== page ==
Nostradamus: 2012 appears in an aspect ratio of approximately 1.78:1 on this Blu-ray Disc. While the quality varied dependent on the source, the show usually looked pretty good.
Sharpness depended on the nature of the footage. Much of the program used material shot with HD cameras, and those elements usually provided solid delineation. With some minor exceptions, those bits appeared concise and accurate.
However, when the show used material filmed with lower resolution cameras, the results weren’t as spiffy. Those sequences suffered from blockiness and a lack of much definition. However, they also tended to fly by pretty quickly. 2012 could use semi-frenetic editing, so the lower quality shots rarely lingered on screen.
Colors also varied, but they usually looked acceptably accurate and realistic. The show went with natural hues that demonstrated pretty positive reproduction. Blacks also appeared fairly deep and dark, while shadows – mainly found in ominous re-enactment shots – were clear and visible. The problems with some source footage affected my impression of the visuals, but this was still an attractive enough release for a “B”.
Don’t expect much from the DTS-HD MA 2.0 soundtrack of 2012, though it seemed perfectly satisfactory for this kind of project. Actually, the soundfield opened up a bit more than I expected. The series used the various channels to create general ambience much of the time. None of this demonstrated very good localization, but at least the track showed some life. Music offered decent stereo imaging, and the surrounds bolstered the various sequences.
Audio quality was decent. Speech sounded natural and concise, without edginess or other issues. Music and effects appeared acceptable, though not particularly dynamic. I thought the track worked well enough for a “C”.
How did the picture and sound of this Blu-ray compare to the show’s DVD release? Audio remained very similar, as neither track impressed. However, visuals demonstrated big improvements. The DVD was non-anamorphic, so the boost in resolution found here made the documentary substantially more appealing in terms of picture quality.
In terms of extras, the Blu-ray includes a “bonus program”. The Lost Book of Nostradamus goes for one hour, 30 minutes, 43 seconds and includes notes from Nostradamus scholar Peter Lemesurier, metaphysical writer Scarlett Ross, Secrets of Alchemy author Jay Weidner, Monument to the End of Time co-author Vincent Bridges, psychic/author Ellie Crystal, Nostradamus Society of America president Victor Baines, journalist/Nostradamus researcher Dr. Robert Pinotti, Italian journalist Enza Massa, Art History Professor/Symbologist Ron Picco, Nostradamus: The Man Behind the Prophecies author Ian Wilson, Italian Central National Library librarian Livia Martinol, Italian Central National Library consultant Valentina Piccinin, National Italian Library director Osvaldo Avallone, Catherine de Medici: Renaissance Queen of France author Leonie Frieda, author/descendant of Nostradamus’s secretary Bernard Chevignard, bibliography/library science professor Maria Misiti, astro-psychologist/author Dr. Louis Turi, ink and color specialist Andrea Fortini, Nostradamus archivist Michel Chomarat and manuscript specialist Maria Fadiga.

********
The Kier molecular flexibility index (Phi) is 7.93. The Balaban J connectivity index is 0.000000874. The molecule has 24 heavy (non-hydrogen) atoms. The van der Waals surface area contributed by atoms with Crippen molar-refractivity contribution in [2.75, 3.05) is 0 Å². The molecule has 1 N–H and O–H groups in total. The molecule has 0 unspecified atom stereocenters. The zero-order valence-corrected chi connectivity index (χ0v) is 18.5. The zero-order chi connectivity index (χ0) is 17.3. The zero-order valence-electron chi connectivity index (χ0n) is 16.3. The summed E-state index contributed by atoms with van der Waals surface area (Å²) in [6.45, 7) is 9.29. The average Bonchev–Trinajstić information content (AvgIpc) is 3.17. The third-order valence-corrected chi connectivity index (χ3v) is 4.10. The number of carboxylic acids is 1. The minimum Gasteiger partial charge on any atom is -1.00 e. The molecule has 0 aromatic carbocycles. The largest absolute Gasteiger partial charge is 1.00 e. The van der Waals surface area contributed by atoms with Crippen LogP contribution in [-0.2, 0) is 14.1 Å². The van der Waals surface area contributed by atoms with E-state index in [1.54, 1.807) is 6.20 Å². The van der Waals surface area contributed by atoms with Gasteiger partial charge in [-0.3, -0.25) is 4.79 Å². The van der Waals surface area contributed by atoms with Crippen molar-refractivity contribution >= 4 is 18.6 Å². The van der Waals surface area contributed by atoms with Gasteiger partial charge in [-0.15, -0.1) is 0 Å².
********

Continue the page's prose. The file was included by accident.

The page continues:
The show looks at the 1990s discovery of a book possibly written by Nostradamus. Some of the program investigates its legitimacy, but most of the piece discusses the “prophecies” it contains.
Which makes the documentary a bit of a dud. It suffers from virtually all of the same problems that affect 2012 itself, as it comes without even the vaguest sign of skepticism or any attempts at scientific truth. It just allows the true believers to throw out their interpretations of the writings without any challenge. I really believe a good documentary about Nostradamus could be made, but it doesn’t show up on this Blu-ray.
In an odd move, the Blu-ray omits the only supplement from the DVD. The latter came with about 15 minutes of additional scenes. While I didn’t think these were valuable, I still don’t understand why the Blu-ray wouldn’t include them.
Do people really take the ramblings of a 16th century “seer” seriously? Apparently, as Nostradamus 2012 views its subject without the slightest hint of skepticism or scrutiny. That means it provides some intriguing thoughts but lacks the depth to become anything more than an idle curiosity.
The Blu-ray presents good picture and adequate audio along with one fairly substantial supplement. If you like this program, the Blu-ray is the superior release; when compared to the DVD, it offers improved visuals and more significant extras. However, I still think the documentary is a crock and can’t recommend it to anyone who hasn’t already imbibed the Nostradamus Kool-Aide.
To rate this film, visit the original review of NOSTRADAMUS 2012